• Despite declining population growth rates, the key to growth is business investment.
  • Dr. Buckley forecasts a fairly bright outlook. Scarring is not persistent. The current situation is not like the financial crisis of 2008-09.

Sector-Specific Insights:

  • Industries that are recovering are ones that were strong pre-pandemic. Technology companies are the most excited about showcasing their durability and sustainability.
  • The food sector will recover better than some other sectors. Even globally. 
  • Healthcare wasn’t pandemic proof. There was still job loss during this time (pandemic). 
  • Homebuilding in 2020 grew 11% in completes over 2019. 2021-22 will see a slight decline. There are 340,000 jobs in construction, and women make up a fraction of those. Building supply materials are still up 20% YoY as demand has pushed prices up.


  • Many skilled positions are close to retirement age. #1 concern is the need to get more younger skilled workers in the pipeline. 
  • Infrastructure is a sustaining factor in the economy. Infrastructure does not equal jobs but can create jobs. A long-term investment is desperately needed as long-term productivity is at risk. If infrastructure isn’t in place, everything suffers, and costs increase.

Global / General

  • China is leading the recovery, followed by the US and then western Europe. The US government recovery programs have mitigated loss, making a recovery stronger.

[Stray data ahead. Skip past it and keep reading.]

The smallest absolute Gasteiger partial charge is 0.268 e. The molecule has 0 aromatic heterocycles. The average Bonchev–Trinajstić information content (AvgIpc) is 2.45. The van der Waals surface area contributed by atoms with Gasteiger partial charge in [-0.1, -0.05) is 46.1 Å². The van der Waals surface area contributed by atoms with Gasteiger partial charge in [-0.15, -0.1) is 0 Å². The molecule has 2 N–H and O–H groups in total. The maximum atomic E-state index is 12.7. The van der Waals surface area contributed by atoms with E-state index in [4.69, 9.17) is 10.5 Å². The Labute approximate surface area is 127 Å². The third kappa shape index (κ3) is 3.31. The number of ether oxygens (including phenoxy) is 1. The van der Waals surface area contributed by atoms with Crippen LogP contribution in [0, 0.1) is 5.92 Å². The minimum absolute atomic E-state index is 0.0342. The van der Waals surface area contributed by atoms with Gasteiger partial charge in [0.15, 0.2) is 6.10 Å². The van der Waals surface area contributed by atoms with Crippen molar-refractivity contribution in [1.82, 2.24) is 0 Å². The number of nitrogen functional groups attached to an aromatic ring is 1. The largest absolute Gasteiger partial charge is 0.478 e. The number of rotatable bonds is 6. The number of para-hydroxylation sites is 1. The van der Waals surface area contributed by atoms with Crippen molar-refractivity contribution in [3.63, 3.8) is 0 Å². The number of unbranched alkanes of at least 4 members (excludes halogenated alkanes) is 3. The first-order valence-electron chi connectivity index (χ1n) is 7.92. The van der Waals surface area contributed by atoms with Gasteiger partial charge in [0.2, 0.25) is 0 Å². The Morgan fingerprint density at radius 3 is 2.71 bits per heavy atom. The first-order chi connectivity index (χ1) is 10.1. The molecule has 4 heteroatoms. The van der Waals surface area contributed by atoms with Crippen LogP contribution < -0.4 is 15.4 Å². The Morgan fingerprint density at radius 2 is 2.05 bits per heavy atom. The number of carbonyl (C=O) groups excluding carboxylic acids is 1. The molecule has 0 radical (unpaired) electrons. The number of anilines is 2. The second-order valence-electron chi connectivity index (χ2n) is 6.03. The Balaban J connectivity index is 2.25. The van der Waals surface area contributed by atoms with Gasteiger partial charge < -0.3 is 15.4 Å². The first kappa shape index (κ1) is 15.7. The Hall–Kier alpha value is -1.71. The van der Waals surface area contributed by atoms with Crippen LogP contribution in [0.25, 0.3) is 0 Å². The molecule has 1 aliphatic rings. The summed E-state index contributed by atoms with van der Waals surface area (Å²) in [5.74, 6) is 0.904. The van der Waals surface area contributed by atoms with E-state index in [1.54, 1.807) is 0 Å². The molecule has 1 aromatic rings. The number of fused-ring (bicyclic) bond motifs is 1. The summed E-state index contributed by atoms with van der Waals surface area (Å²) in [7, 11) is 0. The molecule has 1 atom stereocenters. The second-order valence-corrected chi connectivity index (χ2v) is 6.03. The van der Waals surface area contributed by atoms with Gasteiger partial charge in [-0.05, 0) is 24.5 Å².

• The pandemic has brought permanent business changes – supply chain management is one.


  • According to NAHB, millennials are having a substantial impact on the housing market. 
  • Permanent change in education and retirement trends. Boomers are spending retirement funds.
  • Consumers are behaving differently. The most frugal generation is Gen Z. 

Ps. If you want to go down the rabbit hole about Black Swan events, this Telegraph article is worth a read. It’s specific to the UK, but not surprisingly, a proposed solution is “building a new resilience strategy’ – something the events industry knows very, very well. It also questions the importance of moving from a ‘just in time’ economy to a ‘just in case’ economy – maybe something else to consider as we plan for 2022.